When times get tough, the tough start new businesses. Or at least that was the case in 2020 when the Census Bureau recorded a substantial uptick in business formations. And so far, the trend hasn’t slowed. In May 2021 alone, more than 500,000 new business applications were filed across the U.S. Want to join the crowd? Here’s how to get started.
Sole Proprietor vs. LLC
The first step to business ownership (after you’ve thought up your million-dollar idea, of course) is structuring your startup. By far, the simplest and least costly option is a sole proprietorship. But simple doesn’t necessarily mean it’s the right choice for your new venture. Gaining in popularity is the single-member limited liability company or LLC. Let’s break them down to help you make an informed decision.
The Sole Proprietorship
As we mentioned above, the sole proprietorship is the easiest business structure to form. Unless a business owner registers the company as a formal legal entity, the state where the business owner lives and conducts business considers the company a sole proprietorship by default.
Sole proprietors are self-employed, but all self-employed individuals are not necessarily sole proprietors. The difference is murky and lies in the operational aspects of the business. “Self-employed” could refer to an independent contractor with one or many clients. Independent contractors are paid by other companies or individuals and receive 1099s during tax season. Sole proprietors typically have a separate business name and business bank account. However, if the business owner doesn’t register the business name with the state, the business owner’s first and last name is, by default, the business’s name.
Many sole proprietors prefer to run their companies under a name that better describes what their business does. In that case, an owner must file for a “fictitious name” or a “trade name” with the Secretary of State of their state. Referred to as “Doing Business As (DBA),” its purpose is to give consumers protection against dishonest companies. For sole proprietors, DBAs help establish a separate professional business identity.
There is no legal separation between the sole proprietor and the business. Sole proprietors are not deemed employees of their companies and, therefore, do not receive W-2s. Profits and losses are passed through to the owner and filed with the owner’s taxes on a Schedule C (IRS Form 1040) “Profit or Loss From Business.” The tax deadline is the same as the personal income tax deadline.
Typically, a sole proprietor pays quarterly estimated tax payments and is also responsible for paying self-employment taxes such as Social Security and Medicare taxes. Many sole proprietors do not have employees; they file taxes and business documents with their social security numbers. However, some banking institutions do not allow a business bank account to be opened without a Federal Tax ID number, which is available from the IRS. Also, when employees are hired, the sole proprietor must obtain a Federal Tax ID number or Employer Identification Number (EIN).
Limited Liability Company (LLC)
In a sole proprietorship, the owner and the business are one legal and tax-paying entity. Not so, in an LLC. An LLC is a business structure registered in and regulated by the state. The LLC structure can be single-member (one owner) or multi-member (more than one owner). Owners are called members, and in a multi-member LLC, the entity can be member-managed or managed by a designated manager.
The main difference between an LLC and a sole proprietorship is the LLC is considered a separate legal entity from its owner/s. Like a corporation, the separation offers the owner some protection from the liabilities of the company. However, unlike a corporation, the registration fees are manageable, and the ongoing compliance requirements are less stringent.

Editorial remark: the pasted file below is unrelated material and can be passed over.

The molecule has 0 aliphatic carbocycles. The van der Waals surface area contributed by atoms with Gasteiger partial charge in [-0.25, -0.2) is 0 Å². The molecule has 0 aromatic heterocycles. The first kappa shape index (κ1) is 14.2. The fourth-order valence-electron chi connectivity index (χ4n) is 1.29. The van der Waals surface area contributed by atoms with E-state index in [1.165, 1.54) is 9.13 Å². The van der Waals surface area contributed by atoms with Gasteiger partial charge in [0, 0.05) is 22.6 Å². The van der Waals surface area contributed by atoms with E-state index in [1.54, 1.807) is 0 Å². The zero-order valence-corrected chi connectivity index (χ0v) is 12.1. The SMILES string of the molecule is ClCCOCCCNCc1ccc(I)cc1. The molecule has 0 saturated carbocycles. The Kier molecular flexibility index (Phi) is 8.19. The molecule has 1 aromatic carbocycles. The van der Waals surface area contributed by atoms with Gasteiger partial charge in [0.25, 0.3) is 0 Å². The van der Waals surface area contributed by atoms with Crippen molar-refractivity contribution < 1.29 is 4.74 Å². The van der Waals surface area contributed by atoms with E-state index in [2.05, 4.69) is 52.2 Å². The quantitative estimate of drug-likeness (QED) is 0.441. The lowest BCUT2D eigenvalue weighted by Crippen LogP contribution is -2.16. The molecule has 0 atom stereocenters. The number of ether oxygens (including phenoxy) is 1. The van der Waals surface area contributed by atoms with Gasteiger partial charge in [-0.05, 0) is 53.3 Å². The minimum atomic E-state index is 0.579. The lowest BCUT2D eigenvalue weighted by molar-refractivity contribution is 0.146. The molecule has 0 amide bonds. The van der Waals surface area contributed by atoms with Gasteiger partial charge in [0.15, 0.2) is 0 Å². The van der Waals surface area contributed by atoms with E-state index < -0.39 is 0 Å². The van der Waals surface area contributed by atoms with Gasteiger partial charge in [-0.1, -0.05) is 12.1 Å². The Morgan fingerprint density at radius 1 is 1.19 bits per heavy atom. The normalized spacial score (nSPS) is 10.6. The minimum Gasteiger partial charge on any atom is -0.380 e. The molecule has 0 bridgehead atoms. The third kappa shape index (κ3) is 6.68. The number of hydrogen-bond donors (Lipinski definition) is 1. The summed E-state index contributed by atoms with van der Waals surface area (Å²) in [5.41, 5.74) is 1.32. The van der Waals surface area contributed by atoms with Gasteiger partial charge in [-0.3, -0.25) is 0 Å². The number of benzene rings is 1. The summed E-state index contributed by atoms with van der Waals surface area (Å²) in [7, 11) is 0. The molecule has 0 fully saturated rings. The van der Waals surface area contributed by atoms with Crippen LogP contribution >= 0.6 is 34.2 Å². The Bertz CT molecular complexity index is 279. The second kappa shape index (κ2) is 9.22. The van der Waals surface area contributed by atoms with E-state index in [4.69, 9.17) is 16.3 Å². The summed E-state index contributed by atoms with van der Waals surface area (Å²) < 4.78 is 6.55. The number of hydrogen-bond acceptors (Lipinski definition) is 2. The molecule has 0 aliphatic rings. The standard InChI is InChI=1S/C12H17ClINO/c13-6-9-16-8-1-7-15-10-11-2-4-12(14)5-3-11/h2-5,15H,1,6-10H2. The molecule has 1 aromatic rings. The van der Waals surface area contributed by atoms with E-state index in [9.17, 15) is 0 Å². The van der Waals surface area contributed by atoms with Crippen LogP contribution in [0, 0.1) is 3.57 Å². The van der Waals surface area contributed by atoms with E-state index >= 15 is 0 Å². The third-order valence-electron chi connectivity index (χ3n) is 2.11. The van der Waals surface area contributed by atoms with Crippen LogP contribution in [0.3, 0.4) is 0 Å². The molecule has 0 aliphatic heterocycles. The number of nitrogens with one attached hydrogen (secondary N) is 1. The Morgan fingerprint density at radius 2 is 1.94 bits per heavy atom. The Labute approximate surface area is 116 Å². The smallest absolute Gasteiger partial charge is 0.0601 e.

Other key points about LLCs include:
- LLCs are recognized in all U.S. states; however, the fees and regulations vary.
- LLCs protect their members by providing a level of personal liability protection from debts and legal mishaps of the business.
- LLCs create and file formation documents, register in a state, and pay a filing fee.
- LLCs are required to keep company records and finances separate from those of the members.
- LLCs, by default, pass through the business’s profits and losses to the owner(s) unless the members choose to file as a C Corp (which taxes the company and the members on income).
As we explained, although the LLC is considered a separate entity from its members, the default tax method is pass-through. In other words, income taxes get paid at the individual member level rather than at the entity level. Profits and losses get reported on the owners’ tax returns, and salaries are subject to employment tax. LLC members do have flexibility on how they choose to be taxed, however. LLC members can determine their allocations and be taxed accordingly. If they choose to be taxed as a C Corp, they will have to pay taxes at the entity level and the member level, but they can also take advantage of the tax credits and deductions only allowed to corporations.
Which is Right for You?
The most significant advantage to the LLC over the sole proprietorship is the protection it offers the owner from the liabilities of the business, so you’ll need to carefully consider what kind of things could go wrong and what insurance won’t cover if they do.
Operating a sole proprietorship works for many startups, especially if you don’t want to deal with the compliance formalities of the LLC, you don’t plan on hiring employees, and if you sell products or services with minimal associated legal risks.
If your business has inherent risks or plans to bring on investors or additional partners, a more formal legal structure like an LLC is a better idea. Confer with an attorney and accountant before deciding, and be sure to consider every legal and tax angle.